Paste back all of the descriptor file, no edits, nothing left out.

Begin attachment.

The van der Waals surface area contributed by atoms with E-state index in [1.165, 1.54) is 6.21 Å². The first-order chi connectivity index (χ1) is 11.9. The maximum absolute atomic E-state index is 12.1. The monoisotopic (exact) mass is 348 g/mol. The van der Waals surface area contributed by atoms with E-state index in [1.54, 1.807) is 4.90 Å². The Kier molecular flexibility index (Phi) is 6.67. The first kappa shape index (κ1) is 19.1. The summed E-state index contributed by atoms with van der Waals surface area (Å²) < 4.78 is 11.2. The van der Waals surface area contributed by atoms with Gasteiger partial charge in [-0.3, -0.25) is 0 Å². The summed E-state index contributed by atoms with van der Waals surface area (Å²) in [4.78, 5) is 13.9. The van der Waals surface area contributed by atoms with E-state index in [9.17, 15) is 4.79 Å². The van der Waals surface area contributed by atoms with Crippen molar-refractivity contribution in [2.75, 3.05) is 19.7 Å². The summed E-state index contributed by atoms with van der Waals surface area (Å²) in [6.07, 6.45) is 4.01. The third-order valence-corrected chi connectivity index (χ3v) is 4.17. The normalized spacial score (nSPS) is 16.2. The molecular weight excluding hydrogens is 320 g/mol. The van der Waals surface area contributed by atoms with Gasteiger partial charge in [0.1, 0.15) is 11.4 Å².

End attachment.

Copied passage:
The van der Waals surface area contributed by atoms with E-state index in [1.165, 1.54) is 6.21 Å². The first-order chi connectivity index (χ1) is 11.9. The maximum absolute atomic E-state index is 12.1. The monoisotopic (exact) mass is 348 g/mol. The van der Waals surface area contributed by atoms with E-state index in [1.54, 1.807) is 4.90 Å². The Kier molecular flexibility index (Phi) is 6.67. The first kappa shape index (κ1) is 19.1. The summed E-state index contributed by atoms with van der Waals surface area (Å²) < 4.78 is 11.2. The van der Waals surface area contributed by atoms with Gasteiger partial charge in [-0.3, -0.25) is 0 Å². The summed E-state index contributed by atoms with van der Waals surface area (Å²) in [4.78, 5) is 13.9. The van der Waals surface area contributed by atoms with E-state index in [9.17, 15) is 4.79 Å². The van der Waals surface area contributed by atoms with Crippen molar-refractivity contribution in [2.75, 3.05) is 19.7 Å². The summed E-state index contributed by atoms with van der Waals surface area (Å²) in [6.07, 6.45) is 4.01. The third-order valence-corrected chi connectivity index (χ3v) is 4.17. The normalized spacial score (nSPS) is 16.2. The molecular weight excluding hydrogens is 320 g/mol. The van der Waals surface area contributed by atoms with Gasteiger partial charge in [0.1, 0.15) is 11.4 Å².